Ralph Erskine and His Songs of the Bridegroom

Christ’s unconditional and undeserved love for his bride resounds through many of Erskine’s poems.

Besides his sermons, he is known for his poetry. Today’s readers might be most familiar with his meditation to the smoker of tobacco, in consideration not of health issues (it was actually considered a medicinal herb) of the greater comforts of heaven (each line ending with “Thus think, and smoke tobacco”[2]).


Ralph Erskine (1685-1752) was born ten years after his mother Margaret was pronounced dead. The pronouncement had been mistaken, but she would have indeed been dead if a greedy sexton had not laid his eyes on her precious ring. Under cover of night, the sexton disinterred her body. Finding the ring too tight to pull off, he took out a knife and began to cut off her finger. The sudden feeling of pain woke up Margaret, who sat up in her coffin. The sexton ran away in fright, and she walked home to her astonished husband.

        While this incident was probably the most stunning in the family history and provided a great story for generations to come, life for the Erskines continued to be eventful. Ralph’s father Henry (1624–1696) was one of the many ministers who had been ejected from the Church of England for refusing to comply with the 1662 Act of Uniformity (which made the Book of Common Prayer, as well as certain rites, mandatory). Since then, his life consisted of illegal preaching and repeated arrests, with short periods of imprisonment and long exiles. After the Glorious Revolution of 1688, he enjoyed some peace as minister at Chirnside, Berwickshire, where he died at 72 years of age.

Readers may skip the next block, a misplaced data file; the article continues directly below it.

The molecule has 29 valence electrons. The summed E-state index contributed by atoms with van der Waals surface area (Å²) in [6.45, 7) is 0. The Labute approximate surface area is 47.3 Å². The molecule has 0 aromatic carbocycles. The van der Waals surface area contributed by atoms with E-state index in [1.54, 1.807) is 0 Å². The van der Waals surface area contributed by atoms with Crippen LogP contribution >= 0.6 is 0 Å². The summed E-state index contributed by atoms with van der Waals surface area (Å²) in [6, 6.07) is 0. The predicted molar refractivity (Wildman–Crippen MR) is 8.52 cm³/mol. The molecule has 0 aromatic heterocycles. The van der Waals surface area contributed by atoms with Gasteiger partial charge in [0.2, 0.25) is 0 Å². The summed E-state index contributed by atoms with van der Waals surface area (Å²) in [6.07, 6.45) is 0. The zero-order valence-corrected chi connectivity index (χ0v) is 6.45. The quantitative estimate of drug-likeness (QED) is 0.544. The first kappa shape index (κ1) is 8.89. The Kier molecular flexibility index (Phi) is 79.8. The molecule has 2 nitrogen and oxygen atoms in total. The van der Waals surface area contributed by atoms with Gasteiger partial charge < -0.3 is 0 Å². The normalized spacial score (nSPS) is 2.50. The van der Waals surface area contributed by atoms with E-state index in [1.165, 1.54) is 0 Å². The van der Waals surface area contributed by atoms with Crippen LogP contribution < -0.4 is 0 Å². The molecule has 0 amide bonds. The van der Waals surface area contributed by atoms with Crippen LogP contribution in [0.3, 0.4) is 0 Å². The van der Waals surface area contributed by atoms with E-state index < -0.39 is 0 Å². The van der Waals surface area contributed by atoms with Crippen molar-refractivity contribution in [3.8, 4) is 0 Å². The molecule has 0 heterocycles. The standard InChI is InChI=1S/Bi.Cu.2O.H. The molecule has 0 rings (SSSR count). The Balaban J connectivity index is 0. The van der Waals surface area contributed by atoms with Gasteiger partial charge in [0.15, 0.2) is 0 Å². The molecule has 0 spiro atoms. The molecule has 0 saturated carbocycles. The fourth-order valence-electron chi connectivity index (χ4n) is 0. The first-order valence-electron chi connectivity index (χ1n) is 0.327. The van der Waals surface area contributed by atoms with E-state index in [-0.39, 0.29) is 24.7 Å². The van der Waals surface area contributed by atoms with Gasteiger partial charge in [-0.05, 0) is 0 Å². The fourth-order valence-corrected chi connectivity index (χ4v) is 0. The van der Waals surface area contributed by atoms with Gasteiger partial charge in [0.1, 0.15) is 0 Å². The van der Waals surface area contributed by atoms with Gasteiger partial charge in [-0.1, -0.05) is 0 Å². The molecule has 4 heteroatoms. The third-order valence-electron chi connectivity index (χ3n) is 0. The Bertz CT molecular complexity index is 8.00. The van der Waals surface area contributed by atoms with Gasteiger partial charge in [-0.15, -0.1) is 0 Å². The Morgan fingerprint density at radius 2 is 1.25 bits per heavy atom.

Ralph, who was 11 at that time, held dear the memory of his father’s teachings that had shaped his life. He continued to be close to his brother Ebenezer (1680-1754). He was also influenced by Ebenezer’s wife Alison Turpie, who helped her husband – initially a joyless minister – to understand the gospel.


After graduating from the University of Edinburgh, Ralph worked as a tutor until he was licensed to preach. His ministry began in the heat of several disputes, including the Marrow Controversy (regarding the republished Marrow of Modern Divinity).

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